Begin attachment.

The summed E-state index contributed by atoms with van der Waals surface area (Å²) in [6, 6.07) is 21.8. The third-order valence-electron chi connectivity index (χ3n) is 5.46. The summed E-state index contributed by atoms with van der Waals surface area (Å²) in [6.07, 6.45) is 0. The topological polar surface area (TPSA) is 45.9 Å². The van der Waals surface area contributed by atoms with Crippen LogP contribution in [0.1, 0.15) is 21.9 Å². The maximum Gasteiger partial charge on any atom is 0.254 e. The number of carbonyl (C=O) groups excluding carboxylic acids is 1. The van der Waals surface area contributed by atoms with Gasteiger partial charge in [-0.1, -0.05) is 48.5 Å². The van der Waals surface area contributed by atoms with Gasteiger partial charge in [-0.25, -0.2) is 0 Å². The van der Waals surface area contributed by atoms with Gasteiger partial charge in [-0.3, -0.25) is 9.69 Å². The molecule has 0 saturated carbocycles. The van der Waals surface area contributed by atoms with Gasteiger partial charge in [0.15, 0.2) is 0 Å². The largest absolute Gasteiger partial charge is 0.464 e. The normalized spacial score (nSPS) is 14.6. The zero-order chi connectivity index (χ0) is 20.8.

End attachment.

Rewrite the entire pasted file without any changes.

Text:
The summed E-state index contributed by atoms with van der Waals surface area (Å²) in [6, 6.07) is 21.8. The third-order valence-electron chi connectivity index (χ3n) is 5.46. The summed E-state index contributed by atoms with van der Waals surface area (Å²) in [6.07, 6.45) is 0. The topological polar surface area (TPSA) is 45.9 Å². The van der Waals surface area contributed by atoms with Crippen LogP contribution in [0.1, 0.15) is 21.9 Å². The maximum Gasteiger partial charge on any atom is 0.254 e. The number of carbonyl (C=O) groups excluding carboxylic acids is 1. The van der Waals surface area contributed by atoms with Gasteiger partial charge in [-0.1, -0.05) is 48.5 Å². The van der Waals surface area contributed by atoms with Gasteiger partial charge in [-0.25, -0.2) is 0 Å². The van der Waals surface area contributed by atoms with Gasteiger partial charge in [-0.3, -0.25) is 9.69 Å². The molecule has 0 saturated carbocycles. The van der Waals surface area contributed by atoms with Gasteiger partial charge in [0.15, 0.2) is 0 Å². The largest absolute Gasteiger partial charge is 0.464 e. The normalized spacial score (nSPS) is 14.6. The zero-order chi connectivity index (χ0) is 20.8.